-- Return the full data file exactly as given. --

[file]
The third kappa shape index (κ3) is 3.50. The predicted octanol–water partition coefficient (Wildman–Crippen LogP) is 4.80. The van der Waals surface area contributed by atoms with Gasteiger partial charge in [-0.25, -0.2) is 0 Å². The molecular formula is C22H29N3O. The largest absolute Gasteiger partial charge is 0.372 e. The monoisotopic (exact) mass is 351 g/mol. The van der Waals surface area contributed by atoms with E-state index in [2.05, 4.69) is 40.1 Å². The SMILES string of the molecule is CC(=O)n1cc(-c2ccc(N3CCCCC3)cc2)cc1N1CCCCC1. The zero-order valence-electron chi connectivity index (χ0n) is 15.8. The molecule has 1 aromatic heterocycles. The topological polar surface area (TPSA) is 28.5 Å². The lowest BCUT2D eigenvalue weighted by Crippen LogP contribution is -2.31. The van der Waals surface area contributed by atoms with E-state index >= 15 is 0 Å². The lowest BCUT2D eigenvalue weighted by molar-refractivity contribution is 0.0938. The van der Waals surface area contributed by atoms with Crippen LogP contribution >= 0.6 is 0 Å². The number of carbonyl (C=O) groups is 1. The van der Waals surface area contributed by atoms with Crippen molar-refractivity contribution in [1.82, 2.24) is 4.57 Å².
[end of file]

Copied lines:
The third kappa shape index (κ3) is 3.50. The predicted octanol–water partition coefficient (Wildman–Crippen LogP) is 4.80. The van der Waals surface area contributed by atoms with Gasteiger partial charge in [-0.25, -0.2) is 0 Å². The molecular formula is C22H29N3O. The largest absolute Gasteiger partial charge is 0.372 e. The monoisotopic (exact) mass is 351 g/mol. The van der Waals surface area contributed by atoms with E-state index in [2.05, 4.69) is 40.1 Å². The SMILES string of the molecule is CC(=O)n1cc(-c2ccc(N3CCCCC3)cc2)cc1N1CCCCC1. The zero-order valence-electron chi connectivity index (χ0n) is 15.8. The molecule has 1 aromatic heterocycles. The topological polar surface area (TPSA) is 28.5 Å². The lowest BCUT2D eigenvalue weighted by Crippen LogP contribution is -2.31. The van der Waals surface area contributed by atoms with E-state index >= 15 is 0 Å². The lowest BCUT2D eigenvalue weighted by molar-refractivity contribution is 0.0938. The van der Waals surface area contributed by atoms with Crippen LogP contribution >= 0.6 is 0 Å². The number of carbonyl (C=O) groups is 1. The van der Waals surface area contributed by atoms with Crippen molar-refractivity contribution in [1.82, 2.24) is 4.57 Å².